Plant a Scented Container Garden - dummies

By Bill Marken, Suzanne DeJohn, The Editors of the National Gardening Association

Container gardens satisfy your love of scented plants and flowers if you’re short on space. Plant this container garden “recipe,” and enjoy the wonderful fragrances that drift on the breeze. Reserve a spot for this display near your outdoor seating area so that you can enjoy the subtle scents and captivating colors in this colorful, highly textured ceramic bowl.

Chocolate cosmos heads the list of unusual flowers displayed here, and its mahogany blossoms really smell like chocolate. Scented geraniums spill from the bowl with delicate, dark pink flowers and richly textured foliage that releases a fruity fragrance. Dianthus is the ideal filler with masses of spicy, two-toned flowers. A handful of dazzling white nicotianas, standing tall in the background, complete the picture.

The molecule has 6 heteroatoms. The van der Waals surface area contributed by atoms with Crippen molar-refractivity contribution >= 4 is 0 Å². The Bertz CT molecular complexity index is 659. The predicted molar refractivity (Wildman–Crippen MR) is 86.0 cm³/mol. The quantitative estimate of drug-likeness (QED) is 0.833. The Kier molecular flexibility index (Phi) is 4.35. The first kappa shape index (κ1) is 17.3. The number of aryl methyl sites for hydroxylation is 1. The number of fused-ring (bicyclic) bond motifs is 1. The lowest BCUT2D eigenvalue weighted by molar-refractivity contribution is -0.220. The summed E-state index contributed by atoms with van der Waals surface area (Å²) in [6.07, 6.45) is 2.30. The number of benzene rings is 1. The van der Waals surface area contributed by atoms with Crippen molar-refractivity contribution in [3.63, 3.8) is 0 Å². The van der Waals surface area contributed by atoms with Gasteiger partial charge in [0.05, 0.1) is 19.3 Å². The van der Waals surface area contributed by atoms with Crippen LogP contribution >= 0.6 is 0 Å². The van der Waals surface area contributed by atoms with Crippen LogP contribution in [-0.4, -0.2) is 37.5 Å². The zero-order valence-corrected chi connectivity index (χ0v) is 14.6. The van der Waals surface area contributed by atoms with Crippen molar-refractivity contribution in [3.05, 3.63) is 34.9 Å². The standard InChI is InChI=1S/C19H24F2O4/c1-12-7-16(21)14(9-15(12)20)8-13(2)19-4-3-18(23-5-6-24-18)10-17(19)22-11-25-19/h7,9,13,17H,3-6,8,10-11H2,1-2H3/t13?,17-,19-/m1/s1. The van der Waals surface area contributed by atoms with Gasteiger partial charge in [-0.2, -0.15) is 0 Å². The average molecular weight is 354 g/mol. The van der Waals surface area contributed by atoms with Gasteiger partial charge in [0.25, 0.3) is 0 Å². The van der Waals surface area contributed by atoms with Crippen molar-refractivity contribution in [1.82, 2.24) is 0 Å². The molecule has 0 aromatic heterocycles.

• Container: You have a range of colors to choose from when you select a heavy-duty ceramic bowl with a glazed finish. This one — a full 18 inches across — is big enough for a generous collection of plants. Inspect the inside of the pot because you may need to punch out or drill a drainage hole before you plant.

  • Plants: One chocolate cosmos, one scented geranium, two dianthus, and three nicotianas.

  • How to plant: Starting in the back, center the nicotianas along the rim. Next, plant the chocolate cosmos in the middle of the bowl, and add a dianthus on either side. Plant the scented geranium along the front rim, giving it plenty of room to spread.

  • Special tips: Don’t worry if it seems like the plants don’t quite fill up the bowl — give them time. In fact, plan to trim back wayward stems on the geranium and snip off spent stems on the dianthus. Enjoy the scented blossoms and leaves in the house by snipping stems and leaves at their summer peak. This also helps keep plants within your container’s boundaries. All the plants except the nicotiana are perennial in mild-winter climates; in cold regions the plants will need winter protection